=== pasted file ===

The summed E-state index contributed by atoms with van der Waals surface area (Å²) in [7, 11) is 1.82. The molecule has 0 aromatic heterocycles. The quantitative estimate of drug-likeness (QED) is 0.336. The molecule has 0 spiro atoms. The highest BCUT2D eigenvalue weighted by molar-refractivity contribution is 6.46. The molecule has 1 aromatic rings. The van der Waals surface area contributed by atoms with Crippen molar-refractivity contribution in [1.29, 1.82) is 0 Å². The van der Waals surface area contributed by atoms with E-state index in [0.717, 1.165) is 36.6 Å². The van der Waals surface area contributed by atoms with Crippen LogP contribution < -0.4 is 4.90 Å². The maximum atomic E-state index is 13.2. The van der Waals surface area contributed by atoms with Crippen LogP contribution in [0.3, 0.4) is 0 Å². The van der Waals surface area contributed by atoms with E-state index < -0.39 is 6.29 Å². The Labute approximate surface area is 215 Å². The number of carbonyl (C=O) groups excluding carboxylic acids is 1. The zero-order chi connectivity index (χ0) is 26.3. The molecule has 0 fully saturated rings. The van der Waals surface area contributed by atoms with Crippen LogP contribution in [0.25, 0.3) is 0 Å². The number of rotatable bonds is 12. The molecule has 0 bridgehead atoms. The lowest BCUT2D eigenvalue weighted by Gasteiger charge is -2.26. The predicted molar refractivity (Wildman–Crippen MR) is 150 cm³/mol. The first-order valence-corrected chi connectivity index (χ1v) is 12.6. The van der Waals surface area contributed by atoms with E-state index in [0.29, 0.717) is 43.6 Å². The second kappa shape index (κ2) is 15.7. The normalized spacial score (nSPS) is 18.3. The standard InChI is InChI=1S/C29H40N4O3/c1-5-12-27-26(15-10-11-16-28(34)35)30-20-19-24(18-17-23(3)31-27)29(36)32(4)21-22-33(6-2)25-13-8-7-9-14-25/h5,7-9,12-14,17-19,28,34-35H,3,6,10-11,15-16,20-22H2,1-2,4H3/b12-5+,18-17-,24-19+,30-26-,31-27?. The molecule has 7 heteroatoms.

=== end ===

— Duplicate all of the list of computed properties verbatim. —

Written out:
The summed E-state index contributed by atoms with van der Waals surface area (Å²) in [7, 11) is 1.82. The molecule has 0 aromatic heterocycles. The quantitative estimate of drug-likeness (QED) is 0.336. The molecule has 0 spiro atoms. The highest BCUT2D eigenvalue weighted by molar-refractivity contribution is 6.46. The molecule has 1 aromatic rings. The van der Waals surface area contributed by atoms with Crippen molar-refractivity contribution in [1.29, 1.82) is 0 Å². The van der Waals surface area contributed by atoms with E-state index in [0.717, 1.165) is 36.6 Å². The van der Waals surface area contributed by atoms with Crippen LogP contribution < -0.4 is 4.90 Å². The maximum atomic E-state index is 13.2. The van der Waals surface area contributed by atoms with Crippen LogP contribution in [0.3, 0.4) is 0 Å². The van der Waals surface area contributed by atoms with E-state index < -0.39 is 6.29 Å². The Labute approximate surface area is 215 Å². The number of carbonyl (C=O) groups excluding carboxylic acids is 1. The zero-order chi connectivity index (χ0) is 26.3. The molecule has 0 fully saturated rings. The van der Waals surface area contributed by atoms with Crippen LogP contribution in [0.25, 0.3) is 0 Å². The number of rotatable bonds is 12. The molecule has 0 bridgehead atoms. The lowest BCUT2D eigenvalue weighted by Gasteiger charge is -2.26. The predicted molar refractivity (Wildman–Crippen MR) is 150 cm³/mol. The first-order valence-corrected chi connectivity index (χ1v) is 12.6. The van der Waals surface area contributed by atoms with E-state index in [0.29, 0.717) is 43.6 Å². The second kappa shape index (κ2) is 15.7. The normalized spacial score (nSPS) is 18.3. The standard InChI is InChI=1S/C29H40N4O3/c1-5-12-27-26(15-10-11-16-28(34)35)30-20-19-24(18-17-23(3)31-27)29(36)32(4)21-22-33(6-2)25-13-8-7-9-14-25/h5,7-9,12-14,17-19,28,34-35H,3,6,10-11,15-16,20-22H2,1-2,4H3/b12-5+,18-17-,24-19+,30-26-,31-27?. The molecule has 7 heteroatoms.